Villarriba and Villabajo

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Villarriba and Villabajo are two fictional Spanish villages that are used as the setting for a series of commercials for the Fairy Ultra hand dishwashing detergent .

The names mean in Spanish the upper and the lower village (villa = village and arriba = above or bajo = below). In addition, associations with the exclamation “Arriba!” (“Let's go!”, Known in Germany for example from Speedy Gonzales , the fastest mouse in Mexico) or the Spanish word “trabajo” (“work”) are awakened alluded to the comparatively quick and laborious flushing action.

Advertising presence

The villages are the setting for commercials, with the help of which the US consumer goods group Procter & Gamble introduced the hand dishwashing detergent Fairy (Ultra) , which it produced, on the Spanish and later the European market from 1991 (in Germany from 1992). The campaign was conceived by the advertising agency Gray Spain, Gray Germany developed the campaign based on the Spanish original for Germany.

In the spots, after a village festival, the residents of both places scrub their large paella pans clean. While the residents of Villabajo find it very difficult to remove the fat residues, the residents of Villarriba are finished with their work after a short time and can celebrate again. The viewer is suggested that this is due to the new fat dissolving formula from Fairy Ultra .

The aim of the campaign was to emphasize the fat-dissolving power of the detergent as the most important property of the product and to place it on the market as the agent with the highest power. The advertising strategists promised themselves to be able to bind consumers to the product in this way.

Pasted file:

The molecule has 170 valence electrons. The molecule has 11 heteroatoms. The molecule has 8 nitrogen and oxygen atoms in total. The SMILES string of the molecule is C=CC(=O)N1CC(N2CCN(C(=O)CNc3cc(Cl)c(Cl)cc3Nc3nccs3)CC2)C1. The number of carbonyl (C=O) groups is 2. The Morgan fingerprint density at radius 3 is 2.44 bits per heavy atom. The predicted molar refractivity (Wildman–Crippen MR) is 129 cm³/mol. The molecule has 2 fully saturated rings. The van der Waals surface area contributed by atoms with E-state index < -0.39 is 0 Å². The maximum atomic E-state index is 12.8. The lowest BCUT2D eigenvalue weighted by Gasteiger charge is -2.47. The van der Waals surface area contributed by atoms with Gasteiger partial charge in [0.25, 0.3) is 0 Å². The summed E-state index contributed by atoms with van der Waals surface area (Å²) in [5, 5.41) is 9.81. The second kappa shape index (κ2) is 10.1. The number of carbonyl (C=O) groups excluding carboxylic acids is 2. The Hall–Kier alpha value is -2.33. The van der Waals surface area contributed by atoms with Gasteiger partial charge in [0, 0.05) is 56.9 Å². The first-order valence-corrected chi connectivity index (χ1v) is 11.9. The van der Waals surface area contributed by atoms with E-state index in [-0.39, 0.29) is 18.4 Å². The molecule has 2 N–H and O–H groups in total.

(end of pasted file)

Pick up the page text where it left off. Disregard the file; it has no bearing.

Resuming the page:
The campaign is considered extremely successful. Fairy Ultra quickly became one of the three best-selling detergents in Germany. According to a survey, 91 percent of consumers remember Villarriba and Villabajo, 63 percent even associate the places with the brand names.

In 2000, Procter & Gamble replaced the Fairy brand with the Dawn brand as part of an international standardization of products . However, this turned out to be the wrong decision, since Procter & Gamble's market shares in Germany fell drastically. As a result, the Fairy brand was reintroduced in September 2003 . In the accompanying advertising campaign, which was again designed by Gray, the competition between the two Spanish villages revived. This time the residents of Villabajo spied on the neighboring village to discover the secret of clean paella pans.

In the 2010s, too, the company repeatedly relived the history of the two villages. In 2017, on the 25th anniversary of the product name, two young women performed an allegedly scientific product test in front of the backdrop of the two villages, in which they filled plastic bowls with water and washing-up liquid, closed them and then shook them until the bowl was put into the Fairy was completely clean when the water was poured out. TV chef Ralf Zacherl was the godfather of this and other new commercials and recommended the product.

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